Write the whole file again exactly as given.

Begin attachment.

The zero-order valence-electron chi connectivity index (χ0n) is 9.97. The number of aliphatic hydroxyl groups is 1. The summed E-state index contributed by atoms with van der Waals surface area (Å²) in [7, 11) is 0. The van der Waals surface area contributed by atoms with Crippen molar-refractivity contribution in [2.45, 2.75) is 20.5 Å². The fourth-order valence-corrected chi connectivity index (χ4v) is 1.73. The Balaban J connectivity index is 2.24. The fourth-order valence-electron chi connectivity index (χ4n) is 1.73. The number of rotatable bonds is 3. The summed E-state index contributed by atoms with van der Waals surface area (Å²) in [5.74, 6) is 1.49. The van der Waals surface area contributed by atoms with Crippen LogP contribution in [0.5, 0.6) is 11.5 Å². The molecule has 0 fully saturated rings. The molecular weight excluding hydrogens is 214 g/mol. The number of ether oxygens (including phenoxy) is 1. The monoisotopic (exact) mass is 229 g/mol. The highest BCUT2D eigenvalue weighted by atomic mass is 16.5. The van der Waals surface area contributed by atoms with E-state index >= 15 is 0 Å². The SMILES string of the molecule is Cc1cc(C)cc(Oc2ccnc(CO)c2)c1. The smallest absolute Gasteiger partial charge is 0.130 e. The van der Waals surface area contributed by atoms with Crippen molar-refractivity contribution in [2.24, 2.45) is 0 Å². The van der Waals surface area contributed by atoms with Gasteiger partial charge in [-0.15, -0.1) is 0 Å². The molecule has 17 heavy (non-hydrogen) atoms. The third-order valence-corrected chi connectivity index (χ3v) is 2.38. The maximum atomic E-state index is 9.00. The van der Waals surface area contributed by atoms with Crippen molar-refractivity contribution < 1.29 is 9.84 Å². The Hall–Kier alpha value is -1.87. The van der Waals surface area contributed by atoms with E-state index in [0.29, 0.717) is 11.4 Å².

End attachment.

The zero-order valence-electron chi connectivity index (χ0n) is 9.97. The number of aliphatic hydroxyl groups is 1. The summed E-state index contributed by atoms with van der Waals surface area (Å²) in [7, 11) is 0. The van der Waals surface area contributed by atoms with Crippen molar-refractivity contribution in [2.45, 2.75) is 20.5 Å². The fourth-order valence-corrected chi connectivity index (χ4v) is 1.73. The Balaban J connectivity index is 2.24. The fourth-order valence-electron chi connectivity index (χ4n) is 1.73. The number of rotatable bonds is 3. The summed E-state index contributed by atoms with van der Waals surface area (Å²) in [5.74, 6) is 1.49. The van der Waals surface area contributed by atoms with Crippen LogP contribution in [0.5, 0.6) is 11.5 Å². The molecule has 0 fully saturated rings. The molecular weight excluding hydrogens is 214 g/mol. The number of ether oxygens (including phenoxy) is 1. The monoisotopic (exact) mass is 229 g/mol. The highest BCUT2D eigenvalue weighted by atomic mass is 16.5. The van der Waals surface area contributed by atoms with E-state index >= 15 is 0 Å². The SMILES string of the molecule is Cc1cc(C)cc(Oc2ccnc(CO)c2)c1. The smallest absolute Gasteiger partial charge is 0.130 e. The van der Waals surface area contributed by atoms with Crippen molar-refractivity contribution in [2.24, 2.45) is 0 Å². The van der Waals surface area contributed by atoms with Gasteiger partial charge in [-0.15, -0.1) is 0 Å². The molecule has 17 heavy (non-hydrogen) atoms. The third-order valence-corrected chi connectivity index (χ3v) is 2.38. The maximum atomic E-state index is 9.00. The van der Waals surface area contributed by atoms with Crippen molar-refractivity contribution < 1.29 is 9.84 Å². The Hall–Kier alpha value is -1.87. The van der Waals surface area contributed by atoms with E-state index in [0.29, 0.717) is 11.4 Å².